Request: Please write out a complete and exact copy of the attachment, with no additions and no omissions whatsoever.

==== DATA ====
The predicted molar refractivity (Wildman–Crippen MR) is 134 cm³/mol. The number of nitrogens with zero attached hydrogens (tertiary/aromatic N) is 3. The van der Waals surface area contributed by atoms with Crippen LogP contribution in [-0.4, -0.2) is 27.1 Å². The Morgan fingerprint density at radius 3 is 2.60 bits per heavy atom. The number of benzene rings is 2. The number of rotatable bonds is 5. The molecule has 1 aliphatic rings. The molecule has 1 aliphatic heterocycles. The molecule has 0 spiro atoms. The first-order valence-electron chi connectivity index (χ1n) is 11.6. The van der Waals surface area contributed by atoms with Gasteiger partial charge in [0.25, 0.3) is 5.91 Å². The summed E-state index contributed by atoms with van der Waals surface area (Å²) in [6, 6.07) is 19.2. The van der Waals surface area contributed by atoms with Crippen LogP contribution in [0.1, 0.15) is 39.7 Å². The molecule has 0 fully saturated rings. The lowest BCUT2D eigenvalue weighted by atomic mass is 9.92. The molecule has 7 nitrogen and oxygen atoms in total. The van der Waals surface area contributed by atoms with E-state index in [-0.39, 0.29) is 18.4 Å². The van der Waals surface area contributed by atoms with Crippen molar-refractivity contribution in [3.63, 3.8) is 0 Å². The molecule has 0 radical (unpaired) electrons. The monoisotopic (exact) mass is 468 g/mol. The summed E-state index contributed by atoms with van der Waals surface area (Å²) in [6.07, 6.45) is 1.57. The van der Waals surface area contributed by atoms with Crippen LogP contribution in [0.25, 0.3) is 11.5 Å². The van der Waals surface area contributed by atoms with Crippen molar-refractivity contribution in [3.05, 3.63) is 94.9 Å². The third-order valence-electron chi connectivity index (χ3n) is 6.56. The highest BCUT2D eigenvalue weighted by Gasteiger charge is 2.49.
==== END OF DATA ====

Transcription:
The predicted molar refractivity (Wildman–Crippen MR) is 134 cm³/mol. The number of nitrogens with zero attached hydrogens (tertiary/aromatic N) is 3. The van der Waals surface area contributed by atoms with Crippen LogP contribution in [-0.4, -0.2) is 27.1 Å². The Morgan fingerprint density at radius 3 is 2.60 bits per heavy atom. The number of benzene rings is 2. The number of rotatable bonds is 5. The molecule has 1 aliphatic rings. The molecule has 1 aliphatic heterocycles. The molecule has 0 spiro atoms. The first-order valence-electron chi connectivity index (χ1n) is 11.6. The van der Waals surface area contributed by atoms with Gasteiger partial charge in [0.25, 0.3) is 5.91 Å². The summed E-state index contributed by atoms with van der Waals surface area (Å²) in [6, 6.07) is 19.2. The van der Waals surface area contributed by atoms with Crippen LogP contribution in [0.1, 0.15) is 39.7 Å². The molecule has 0 fully saturated rings. The lowest BCUT2D eigenvalue weighted by atomic mass is 9.92. The molecule has 7 nitrogen and oxygen atoms in total. The van der Waals surface area contributed by atoms with E-state index in [-0.39, 0.29) is 18.4 Å². The van der Waals surface area contributed by atoms with Crippen molar-refractivity contribution in [3.63, 3.8) is 0 Å². The molecule has 0 radical (unpaired) electrons. The monoisotopic (exact) mass is 468 g/mol. The summed E-state index contributed by atoms with van der Waals surface area (Å²) in [6.07, 6.45) is 1.57. The van der Waals surface area contributed by atoms with Crippen LogP contribution in [0.25, 0.3) is 11.5 Å². The van der Waals surface area contributed by atoms with Crippen molar-refractivity contribution in [3.05, 3.63) is 94.9 Å². The third-order valence-electron chi connectivity index (χ3n) is 6.56. The highest BCUT2D eigenvalue weighted by Gasteiger charge is 2.49.